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Public radio's new morning show set to go

Award-winning journalist John Hockenberry will cohost a new public radio morning news show with Adaora Udoji. Award-winning journalist John Hockenberry will cohost a new public radio morning news show with Adaora Udoji.

For more than two decades, fans of public radio have started their days with "Morning Edition." This venerable news magazine, which airs on WGBH-FM (89.7) and WBUR-FM (90.9), has defined weekday drive time for nearly 13 million listeners, presenting a thoughtful alternative to the straight news and weather that WBZ-AM (1030) offers and the commercial fare that dominates the rest of the dial.

That will change by March, with the launch of a new public radio morning show. This as yet unnamed program, a joint effort of Public Radio International, WNYC, BBC, The New York Times, and WGBH, will be hosted by Emmy and Peabody award-winning journalist John Hockenberry and cohosted by Court TV and former CNN correspondent Adaora Udoji. Based in WNYC's New York studios, the show will test the waters next month with a series of specials on the presidential election.

"As strong as public radio is in the morning," says Hockenberry, "we know that . . . a lot of it just doesn't move as quickly as a lot of people do."

Although the upcoming show, like "Morning Edition" (which will continue), will be news driven, it will, he promises, be faster - and different in style and content. Instead of prepared, researched segments, Hockenberry and Udoji will talk with reporters in real time, as well as with listeners via phone calls and e-mail. What listeners will hear is "two people trying to get to the bottom of this live, rather than people reading intros to pieces that in this century begin to sound like podcasts."

"We believe in reporting, even if we don't believe in packages," Hockenberry says. "The show still has to be incredibly rigorous and fastidious, but the resources won't be going into the production of pieces."

Pilots for the new program have included such elements as a discussion on the future of Pakistan, with panelists such as the head of the BBC Urdu news service and an expatriate blogger.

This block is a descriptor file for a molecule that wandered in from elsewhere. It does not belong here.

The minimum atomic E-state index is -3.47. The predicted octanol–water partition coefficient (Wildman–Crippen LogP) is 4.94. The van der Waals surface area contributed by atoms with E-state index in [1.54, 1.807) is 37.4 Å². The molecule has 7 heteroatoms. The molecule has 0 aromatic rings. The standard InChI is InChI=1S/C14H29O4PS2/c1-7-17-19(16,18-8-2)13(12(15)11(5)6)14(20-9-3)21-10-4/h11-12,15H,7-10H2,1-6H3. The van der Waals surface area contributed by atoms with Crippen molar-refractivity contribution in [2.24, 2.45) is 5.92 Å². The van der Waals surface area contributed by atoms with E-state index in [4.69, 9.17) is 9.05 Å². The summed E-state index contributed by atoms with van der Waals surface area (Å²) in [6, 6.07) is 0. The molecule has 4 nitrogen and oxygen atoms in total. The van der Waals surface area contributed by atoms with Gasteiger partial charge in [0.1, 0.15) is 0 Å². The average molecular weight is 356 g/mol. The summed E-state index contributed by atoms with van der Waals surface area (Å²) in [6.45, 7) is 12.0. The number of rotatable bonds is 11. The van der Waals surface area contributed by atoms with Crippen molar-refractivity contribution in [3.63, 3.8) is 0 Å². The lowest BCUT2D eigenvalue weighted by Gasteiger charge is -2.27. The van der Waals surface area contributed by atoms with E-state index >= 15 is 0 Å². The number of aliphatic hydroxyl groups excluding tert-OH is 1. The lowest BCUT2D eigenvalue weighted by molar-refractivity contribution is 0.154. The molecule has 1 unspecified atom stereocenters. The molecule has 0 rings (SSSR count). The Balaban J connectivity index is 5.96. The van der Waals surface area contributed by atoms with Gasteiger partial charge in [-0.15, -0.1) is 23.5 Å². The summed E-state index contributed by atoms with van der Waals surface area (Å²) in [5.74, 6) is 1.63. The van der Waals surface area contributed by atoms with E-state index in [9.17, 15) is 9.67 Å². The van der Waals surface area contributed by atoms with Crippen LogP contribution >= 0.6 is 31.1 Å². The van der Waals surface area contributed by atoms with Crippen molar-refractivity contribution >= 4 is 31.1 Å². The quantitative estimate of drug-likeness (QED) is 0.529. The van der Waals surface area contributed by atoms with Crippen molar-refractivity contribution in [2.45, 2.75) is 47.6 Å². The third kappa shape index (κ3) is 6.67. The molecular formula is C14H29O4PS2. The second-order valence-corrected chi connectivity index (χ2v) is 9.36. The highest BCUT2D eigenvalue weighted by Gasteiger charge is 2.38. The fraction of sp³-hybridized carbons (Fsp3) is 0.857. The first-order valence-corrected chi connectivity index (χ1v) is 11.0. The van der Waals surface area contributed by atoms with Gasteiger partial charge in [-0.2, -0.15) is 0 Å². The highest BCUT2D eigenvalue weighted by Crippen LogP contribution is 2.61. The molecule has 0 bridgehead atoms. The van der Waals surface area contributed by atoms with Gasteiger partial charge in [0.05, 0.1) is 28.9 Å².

The new show's immediacy, adds Udoji, should make it more flexible as well. "We hope to be highly responsive to whatever is happenening when we're on the air," she says. "When news is breaking in Burma or Los Angeles or Timbuktu, we hope to get to the news immediately."

Another difference between "Morning Edition" and the new show, says Hockenberry, will be its diversity. "We're putting together resources that represent different kinds of voices," he says, "we're a point of view alternative to 'Morning Edition.' "

Hockenberry is no stranger to radio. Although he has spent the past 15 years primarily in network and cable television, he had previously been a correspondent and host with National Public Radio. Since leaving NPR in 1992, he has also been a commentator on the public radio show "The Infinite Mind," which airs on WBUR Saturdays at 7 p.m.

The market for this kind of show is growing, says Dean Cappello, WNYC's vice president for programming. "The 24-hour news culture may have started with cable news," he says. "But it's become a more on-demand world."

WGBH, which will provide contributors and other resources, will begin to broadcast the program on its Cape and Islands outlet, WCAI-FM (which airs at 90.1, 91.1, and 94.3). The main Boston station, which will air the specials next month, will begin broadcasting an hour of the new program weekdays at some point during its first year.

In Boston, "Morning Edition" is broadcast, with repeats and local news, weekdays 5-9 a.m. on WBUR and 6-9 a.m. on WGBH.

"We don't see it as giving up 'Morning Edition,' " says WGBH's director of radio, John Voci. "We see it as complementing 'Morning Edition.' "

Although not sure yet how the timing will work out, Voci says he is committed to the new program. "This is a great consortium of producers who bring a lot of talent," he says. "We've had a longtime relationship with PRI and the BBC with 'The World.' So it seemed like a natural outgrowth to look at the other end of the day."

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